To be, Not to be & Everything In Between
I’m writing a book that discusses the idea of self-image.
Self-image is what you call an abstract idea in psychology.
For as long as I can remember, I have simultaneously “known who I am” and have been “searching for myself”. That doesn’t seem to make much sense, but in reality, human beings are relentlessly contradictory. Our brains tend to think of things as this or that, instead of in a sense of fluidity.
But when you take away your preconceived notions that “this” or “that” is mutually exclusive, you’re left with the unfaltering contradiction of fluidity that lies within our humanity. This is why I can be sure of who I am and also question who I am every day. I know that I know who I am because authenticity has always been the highest virtue in my eyes. What I’m searching for isn’t myself, but the words to convey who I am, to myself and to the world.
As a writer, I feel like I’m always feverously searching for words. All day, every day. Even as they buzz around my head likes bees trapped in a hive with no way out, I’m still searching. When people ask me, “who are you?” or “what do you do?” my brain goes into a panic as the bees start searching for the most honest description of who I am and what I do, in that moment.
I’m writing a book to cure the frantic bee frenzy.
My dream of writing a book goes way back to childhood. As an avid reader, I always knew my greatest satisfaction would come from being able to hold a book in my hands and know that the words inside belonged to me. It doesn’t have to be on the best-sellers list. It just has to be me, it has to be authentic. But, a few years ago, a friend of mine looked at me and said, “You should write a book about self-image.” And that stuck with me. Just like that, I knew that would be my first venture into authorship.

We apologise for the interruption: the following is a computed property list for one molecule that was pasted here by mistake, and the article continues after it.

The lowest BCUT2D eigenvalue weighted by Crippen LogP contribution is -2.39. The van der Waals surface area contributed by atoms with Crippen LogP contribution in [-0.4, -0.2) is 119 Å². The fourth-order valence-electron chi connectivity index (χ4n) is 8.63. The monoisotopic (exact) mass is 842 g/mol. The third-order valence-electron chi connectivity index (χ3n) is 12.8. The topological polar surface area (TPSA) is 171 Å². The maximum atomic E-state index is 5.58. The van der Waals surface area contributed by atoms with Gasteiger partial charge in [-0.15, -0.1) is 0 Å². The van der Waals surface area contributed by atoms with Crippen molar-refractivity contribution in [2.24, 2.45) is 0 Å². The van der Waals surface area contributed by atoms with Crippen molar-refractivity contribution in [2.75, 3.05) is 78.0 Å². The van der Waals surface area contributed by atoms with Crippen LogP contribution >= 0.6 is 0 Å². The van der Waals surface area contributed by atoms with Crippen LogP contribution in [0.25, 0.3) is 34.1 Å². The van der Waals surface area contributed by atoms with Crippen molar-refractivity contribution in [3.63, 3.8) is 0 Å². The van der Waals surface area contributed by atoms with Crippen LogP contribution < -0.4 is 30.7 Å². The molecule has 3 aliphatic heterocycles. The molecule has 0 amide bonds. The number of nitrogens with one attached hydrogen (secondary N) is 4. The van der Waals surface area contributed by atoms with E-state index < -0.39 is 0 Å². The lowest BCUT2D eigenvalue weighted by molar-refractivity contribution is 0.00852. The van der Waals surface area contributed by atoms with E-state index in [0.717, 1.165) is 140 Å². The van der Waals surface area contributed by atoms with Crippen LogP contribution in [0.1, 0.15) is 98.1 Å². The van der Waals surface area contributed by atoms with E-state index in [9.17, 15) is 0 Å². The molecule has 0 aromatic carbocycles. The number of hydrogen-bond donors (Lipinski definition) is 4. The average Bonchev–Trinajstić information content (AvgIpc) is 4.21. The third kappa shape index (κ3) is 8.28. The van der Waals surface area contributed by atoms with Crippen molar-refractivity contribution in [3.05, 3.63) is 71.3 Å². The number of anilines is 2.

Because, even though I stress and struggle to describe myself to others, or god forbid have to write a bio for myself to be displayed on a website or along with some of my published work, it’s clear to those around me that I do in fact KNOW who I am, even if I can’t always put it into words. I’ve written dozens of bios for others. It’s my job to come up with content on any given subject. But titling that content — SO STRESSFUL! (Please forgive any and all of my titles.) It’s not that I can’t find words. It’s that I can’t find the right words.
Some people might say I’m a perfectionist (which I’m not necessarily arguing against) but I see my inability to define myself as a fear of being untruthful and ingenuine, or worst of all, not entirely understood. (Okay, yes, very clear signs of a perfectionist.) I can list an army of labels that would honestly describe me.
But those labels don’t really show you who I am. Nor do your labels define who you are. Labels put us into boxes. So, how do you view yourself outside of those boxes? That’s what I’m trying to figure out. Because I need this book more than anyone and that’s precisely why I’m writing it. It’s about time I knew how to describe the “me” that I’ve known my whole life.
I’m not diving into the inner psychology of self-image so that I can adequately explain to others who I am when they ask. Let’s be real, the majority of the time someone asks you a question they don’t even listen to the answer. I’m jumping down the rabbit hole because, regardless of what words or labels I actually use to define myself in those conversations, I don’t like the swarm of uncertainty that stings me in those moments.
Your relationship with yourself is purely human and it’s ever-evolving.
You’re welcome to explore this with me as I will be posting about my progress and my findings. I also look forward to hearing about your personal experiences and views on self-image.
Originally published at Giuliana Grossi.